Joining a walking group is one of the best and easiest ways to boost overall health, with virtually no side effects, suggests an analysis of the available evidence, published online in the British Journal of Sports Medicine.
The benefits are wide ranging, and what’s more, members find it relatively easy to stick with this type of exercise regime.
The findings prompted the researchers to suggest that doctors and other healthcare professionals should recommend joining a walking group as a way of boosting health.
The researchers assessed the available evidence from a wide range of sources on the physical and mental health consequences of joining an outdoor walking group for adults, and published up to the end of 2013.
They found 42 studies, involving almost 2000 people, which met all their criteria. Three-quarters of their haul had been published within the past decade, suggesting growing interest in the potential health benefits of walking groups.
The studies involved participants from 14 different countries, with a wide range of long term conditions, including arthritis, dementia, diabetes, fibromyalgia, obesity/overweight, mental health issues, and Parkinson’s disease.
Analysis of the pooled data showed that walking groups have wide ranging benefits, above and beyond making people more physically active.
People who joined these groups registered statistically significant falls in average blood pressure, resting heart rate, body fat, weight, and total cholesterol.
The evidence was less clear-cut for reductions in other risk factors for ill health, such as waist circumference, fasting blood glucose, and blood fats.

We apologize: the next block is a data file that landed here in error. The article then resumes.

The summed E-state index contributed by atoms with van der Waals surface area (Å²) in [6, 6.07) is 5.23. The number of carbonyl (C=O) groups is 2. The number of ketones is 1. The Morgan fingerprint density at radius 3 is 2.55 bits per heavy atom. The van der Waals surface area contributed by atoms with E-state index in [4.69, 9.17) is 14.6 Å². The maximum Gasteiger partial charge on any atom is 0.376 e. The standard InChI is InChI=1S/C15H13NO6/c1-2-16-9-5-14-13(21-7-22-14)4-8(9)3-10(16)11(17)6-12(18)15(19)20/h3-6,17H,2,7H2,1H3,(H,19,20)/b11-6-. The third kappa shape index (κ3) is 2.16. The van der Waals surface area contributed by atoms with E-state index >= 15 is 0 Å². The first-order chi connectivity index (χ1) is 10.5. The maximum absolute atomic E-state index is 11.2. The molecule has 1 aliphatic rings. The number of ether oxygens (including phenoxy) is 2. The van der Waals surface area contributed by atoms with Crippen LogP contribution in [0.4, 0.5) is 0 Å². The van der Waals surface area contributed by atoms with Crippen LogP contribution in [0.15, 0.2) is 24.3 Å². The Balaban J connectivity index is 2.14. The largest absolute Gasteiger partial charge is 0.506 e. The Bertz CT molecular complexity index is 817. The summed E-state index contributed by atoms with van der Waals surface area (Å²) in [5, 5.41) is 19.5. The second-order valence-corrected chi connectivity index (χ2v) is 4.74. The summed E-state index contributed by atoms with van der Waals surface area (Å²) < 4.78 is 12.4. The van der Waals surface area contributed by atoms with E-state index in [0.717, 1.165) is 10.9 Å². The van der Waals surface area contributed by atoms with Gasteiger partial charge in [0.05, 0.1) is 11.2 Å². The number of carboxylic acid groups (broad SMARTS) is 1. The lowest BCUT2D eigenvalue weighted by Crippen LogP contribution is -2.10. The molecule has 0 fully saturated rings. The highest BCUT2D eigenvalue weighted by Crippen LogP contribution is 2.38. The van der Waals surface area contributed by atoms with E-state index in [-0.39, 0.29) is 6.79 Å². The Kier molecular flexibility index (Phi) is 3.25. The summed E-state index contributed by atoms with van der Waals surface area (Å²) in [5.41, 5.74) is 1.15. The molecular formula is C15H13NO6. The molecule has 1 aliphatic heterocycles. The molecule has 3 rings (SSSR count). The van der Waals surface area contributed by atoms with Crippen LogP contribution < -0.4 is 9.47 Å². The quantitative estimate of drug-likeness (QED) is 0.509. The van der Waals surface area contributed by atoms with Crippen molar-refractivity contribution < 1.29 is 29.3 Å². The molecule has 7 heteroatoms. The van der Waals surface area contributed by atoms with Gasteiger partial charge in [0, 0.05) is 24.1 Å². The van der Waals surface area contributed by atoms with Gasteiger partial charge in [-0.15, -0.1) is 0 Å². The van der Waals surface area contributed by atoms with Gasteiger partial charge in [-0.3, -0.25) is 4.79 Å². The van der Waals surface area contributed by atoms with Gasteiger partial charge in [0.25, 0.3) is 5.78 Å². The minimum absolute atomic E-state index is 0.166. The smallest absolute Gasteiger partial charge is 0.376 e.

But walkers also experienced improvements in lung power, overall physical functioning, and general fitness, and they were less depressed than before they started walking regularly.
Three quarters of all the participants stuck with the group, and there were few side effects to speak of, apart from a handful of falls on roots or wet ground.
The researchers point out that in England, at least, 29% of adults do less than 30 minutes of moderate physical activity every week, and almost one in 10 don’t even manage to walk for more than five minutes at a time over a month.
Efforts by doctors to bump up total physical activity levels often fall on stony ground, they explain.
“Walking groups are effective and safe with good adherence and wide ranging health benefits,” they write. “They could be a promising intervention as an adjunct to other healthcare, or as a proactive health-promoting activity.”
And the social aspect of walking groups may help to foster positive attitudes towards physical activity, they suggest.
- A systematic review and meta-analysis’ is published in the British Journal of Sports Medicine on January 19, 2015. The research is supported by the Centre for Diet and Activity Research (CEDAR).
- BMJ-BRITISH MEDICAL JOURNAL
- UNIVERSITY OF EAST ANGLIA